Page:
THE Rice Tariffication Law can serve as a model for imports of other farm commodities, National Economic and Development Authority (NEDA) Secretary Arsenio M. Balisacan said.

“We must learn from the lessons from the implementation (of the Rice Tariffication Law) and see how we can expand that to other commodities. We need to make our trade policy more transparent and supportive of our economic agenda,” Mr. Balisacan told reporters on Friday.

Signed in 2019, the Rice Tariffication Law liberalized rice imports by allowing private parties to import rice, formerly a monopoly of the National Food Authority (NFA). Importers must pay tariffs on Southeast Asian grain of 35%, earning revenue for the government in the process.

The law also limited the NFA’s functions to maintaining a rice reserve to stabilize prices and supply grain to calamity-hit regions.

Mr. Balisacan said that the law has so far achieved its objective of keeping rice prices stable.

“Our assessment so far is that the law has done a good job in achieving what we wanted, and that is stabilizing the price of rice, making the market more predictable and efficient so that when there are sharp swings in the prices, the private sector can respond quickly or (the government) can respond quickly,” he said.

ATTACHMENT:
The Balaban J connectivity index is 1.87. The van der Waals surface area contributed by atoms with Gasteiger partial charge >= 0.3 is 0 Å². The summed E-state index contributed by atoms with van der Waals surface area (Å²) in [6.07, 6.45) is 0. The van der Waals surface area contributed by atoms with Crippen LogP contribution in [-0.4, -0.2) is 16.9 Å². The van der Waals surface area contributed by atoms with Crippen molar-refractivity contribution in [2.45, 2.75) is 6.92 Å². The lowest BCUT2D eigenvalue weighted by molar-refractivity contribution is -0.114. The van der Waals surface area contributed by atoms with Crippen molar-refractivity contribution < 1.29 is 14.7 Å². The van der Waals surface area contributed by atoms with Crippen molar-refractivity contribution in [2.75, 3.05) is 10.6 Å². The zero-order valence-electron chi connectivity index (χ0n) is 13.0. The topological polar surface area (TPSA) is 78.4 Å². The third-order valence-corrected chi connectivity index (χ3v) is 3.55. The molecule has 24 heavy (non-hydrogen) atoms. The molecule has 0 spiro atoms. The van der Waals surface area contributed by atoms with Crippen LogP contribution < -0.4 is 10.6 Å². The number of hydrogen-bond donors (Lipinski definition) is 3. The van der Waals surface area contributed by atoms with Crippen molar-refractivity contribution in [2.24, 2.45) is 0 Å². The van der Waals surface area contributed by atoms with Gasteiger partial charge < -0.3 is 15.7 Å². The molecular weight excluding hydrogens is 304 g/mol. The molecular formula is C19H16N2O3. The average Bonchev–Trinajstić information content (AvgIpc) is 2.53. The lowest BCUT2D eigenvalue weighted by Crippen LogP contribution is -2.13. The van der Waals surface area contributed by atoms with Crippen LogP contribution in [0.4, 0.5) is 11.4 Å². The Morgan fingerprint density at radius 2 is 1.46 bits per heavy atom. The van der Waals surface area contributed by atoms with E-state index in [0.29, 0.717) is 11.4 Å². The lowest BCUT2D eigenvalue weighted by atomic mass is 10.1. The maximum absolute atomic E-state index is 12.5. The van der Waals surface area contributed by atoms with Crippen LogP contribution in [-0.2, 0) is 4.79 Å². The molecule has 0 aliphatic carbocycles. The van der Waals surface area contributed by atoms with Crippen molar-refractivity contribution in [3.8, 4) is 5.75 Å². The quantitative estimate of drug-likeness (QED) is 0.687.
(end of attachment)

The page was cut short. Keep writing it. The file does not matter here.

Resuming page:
“We have to strike a balance, of course, in achieving those objectives, particularly food security and this whole business of picking up the industry and getting it to generate more quality jobs,” he added.

In the five months to May, the Philippines imported 1.62 million metric tons (MT) of rice, the Bureau of Plant Industry estimated. This was 7.69% higher year on year.

The United States Department of Agriculture projected Philippine rice imports to hit 3.8 million MT this year. — Luisa Maria Jacinta C. Jocson